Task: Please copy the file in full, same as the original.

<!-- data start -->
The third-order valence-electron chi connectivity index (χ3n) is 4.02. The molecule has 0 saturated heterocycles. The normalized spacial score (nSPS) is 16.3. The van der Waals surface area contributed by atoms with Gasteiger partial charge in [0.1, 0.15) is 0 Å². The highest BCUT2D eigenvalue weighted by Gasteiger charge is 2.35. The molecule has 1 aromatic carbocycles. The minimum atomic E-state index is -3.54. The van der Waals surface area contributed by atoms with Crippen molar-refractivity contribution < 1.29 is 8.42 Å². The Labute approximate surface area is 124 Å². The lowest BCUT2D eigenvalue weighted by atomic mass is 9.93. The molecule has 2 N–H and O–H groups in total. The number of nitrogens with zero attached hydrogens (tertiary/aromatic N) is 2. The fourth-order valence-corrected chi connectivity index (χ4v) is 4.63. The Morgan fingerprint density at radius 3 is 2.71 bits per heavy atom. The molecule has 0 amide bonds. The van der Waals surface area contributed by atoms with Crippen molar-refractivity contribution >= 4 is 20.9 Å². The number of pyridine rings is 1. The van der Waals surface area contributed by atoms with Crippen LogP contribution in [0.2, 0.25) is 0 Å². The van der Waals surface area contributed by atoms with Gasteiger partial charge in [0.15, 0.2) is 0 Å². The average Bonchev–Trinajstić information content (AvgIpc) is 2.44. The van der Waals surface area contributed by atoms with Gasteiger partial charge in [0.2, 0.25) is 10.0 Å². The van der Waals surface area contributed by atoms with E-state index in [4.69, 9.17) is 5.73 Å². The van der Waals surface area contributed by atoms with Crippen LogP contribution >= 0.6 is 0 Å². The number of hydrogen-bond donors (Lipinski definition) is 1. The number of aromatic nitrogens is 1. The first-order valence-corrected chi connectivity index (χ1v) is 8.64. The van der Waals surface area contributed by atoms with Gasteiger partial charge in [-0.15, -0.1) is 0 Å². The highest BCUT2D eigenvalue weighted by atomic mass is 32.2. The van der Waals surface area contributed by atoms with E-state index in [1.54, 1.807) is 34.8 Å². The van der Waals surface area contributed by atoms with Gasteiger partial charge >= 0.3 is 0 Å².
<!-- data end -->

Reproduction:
The third-order valence-electron chi connectivity index (χ3n) is 4.02. The molecule has 0 saturated heterocycles. The normalized spacial score (nSPS) is 16.3. The van der Waals surface area contributed by atoms with Gasteiger partial charge in [0.1, 0.15) is 0 Å². The highest BCUT2D eigenvalue weighted by Gasteiger charge is 2.35. The molecule has 1 aromatic carbocycles. The minimum atomic E-state index is -3.54. The van der Waals surface area contributed by atoms with Crippen molar-refractivity contribution < 1.29 is 8.42 Å². The Labute approximate surface area is 124 Å². The lowest BCUT2D eigenvalue weighted by atomic mass is 9.93. The molecule has 2 N–H and O–H groups in total. The number of nitrogens with zero attached hydrogens (tertiary/aromatic N) is 2. The fourth-order valence-corrected chi connectivity index (χ4v) is 4.63. The Morgan fingerprint density at radius 3 is 2.71 bits per heavy atom. The molecule has 0 amide bonds. The van der Waals surface area contributed by atoms with Crippen molar-refractivity contribution >= 4 is 20.9 Å². The number of pyridine rings is 1. The van der Waals surface area contributed by atoms with Crippen LogP contribution in [0.2, 0.25) is 0 Å². The van der Waals surface area contributed by atoms with Gasteiger partial charge in [0.15, 0.2) is 0 Å². The average Bonchev–Trinajstić information content (AvgIpc) is 2.44. The van der Waals surface area contributed by atoms with Gasteiger partial charge in [0.2, 0.25) is 10.0 Å². The van der Waals surface area contributed by atoms with E-state index in [4.69, 9.17) is 5.73 Å². The van der Waals surface area contributed by atoms with Crippen LogP contribution >= 0.6 is 0 Å². The number of hydrogen-bond donors (Lipinski definition) is 1. The number of aromatic nitrogens is 1. The first-order valence-corrected chi connectivity index (χ1v) is 8.64. The van der Waals surface area contributed by atoms with Gasteiger partial charge in [-0.15, -0.1) is 0 Å². The highest BCUT2D eigenvalue weighted by atomic mass is 32.2. The van der Waals surface area contributed by atoms with E-state index in [1.54, 1.807) is 34.8 Å². The van der Waals surface area contributed by atoms with Gasteiger partial charge >= 0.3 is 0 Å².